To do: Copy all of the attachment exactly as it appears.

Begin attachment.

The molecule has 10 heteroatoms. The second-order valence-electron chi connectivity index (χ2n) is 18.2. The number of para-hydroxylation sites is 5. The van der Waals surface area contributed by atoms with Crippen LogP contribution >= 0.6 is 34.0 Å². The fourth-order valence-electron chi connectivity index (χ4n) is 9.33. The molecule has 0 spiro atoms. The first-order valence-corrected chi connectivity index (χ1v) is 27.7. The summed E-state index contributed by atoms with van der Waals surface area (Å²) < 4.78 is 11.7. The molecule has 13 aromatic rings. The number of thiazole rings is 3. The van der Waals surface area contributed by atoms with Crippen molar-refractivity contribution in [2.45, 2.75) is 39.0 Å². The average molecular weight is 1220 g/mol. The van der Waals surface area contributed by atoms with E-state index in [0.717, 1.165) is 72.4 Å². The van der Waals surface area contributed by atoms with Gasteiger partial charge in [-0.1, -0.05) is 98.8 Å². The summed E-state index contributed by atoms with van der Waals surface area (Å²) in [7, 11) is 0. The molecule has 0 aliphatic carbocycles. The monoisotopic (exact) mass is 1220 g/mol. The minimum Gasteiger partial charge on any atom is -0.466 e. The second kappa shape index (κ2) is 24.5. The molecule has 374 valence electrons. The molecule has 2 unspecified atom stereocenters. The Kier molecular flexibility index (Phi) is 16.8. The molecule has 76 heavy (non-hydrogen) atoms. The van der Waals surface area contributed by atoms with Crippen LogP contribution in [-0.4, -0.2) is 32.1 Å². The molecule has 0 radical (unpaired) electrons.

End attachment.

The molecule has 10 heteroatoms. The second-order valence-electron chi connectivity index (χ2n) is 18.2. The number of para-hydroxylation sites is 5. The van der Waals surface area contributed by atoms with Crippen LogP contribution >= 0.6 is 34.0 Å². The fourth-order valence-electron chi connectivity index (χ4n) is 9.33. The molecule has 0 spiro atoms. The first-order valence-corrected chi connectivity index (χ1v) is 27.7. The summed E-state index contributed by atoms with van der Waals surface area (Å²) < 4.78 is 11.7. The molecule has 13 aromatic rings. The number of thiazole rings is 3. The van der Waals surface area contributed by atoms with Crippen molar-refractivity contribution in [2.45, 2.75) is 39.0 Å². The average molecular weight is 1220 g/mol. The van der Waals surface area contributed by atoms with E-state index in [0.717, 1.165) is 72.4 Å². The van der Waals surface area contributed by atoms with Gasteiger partial charge in [-0.1, -0.05) is 98.8 Å². The summed E-state index contributed by atoms with van der Waals surface area (Å²) in [7, 11) is 0. The molecule has 0 aliphatic carbocycles. The monoisotopic (exact) mass is 1220 g/mol. The minimum Gasteiger partial charge on any atom is -0.466 e. The second kappa shape index (κ2) is 24.5. The molecule has 374 valence electrons. The molecule has 2 unspecified atom stereocenters. The Kier molecular flexibility index (Phi) is 16.8. The molecule has 76 heavy (non-hydrogen) atoms. The van der Waals surface area contributed by atoms with Crippen LogP contribution in [-0.4, -0.2) is 32.1 Å². The molecule has 0 radical (unpaired) electrons.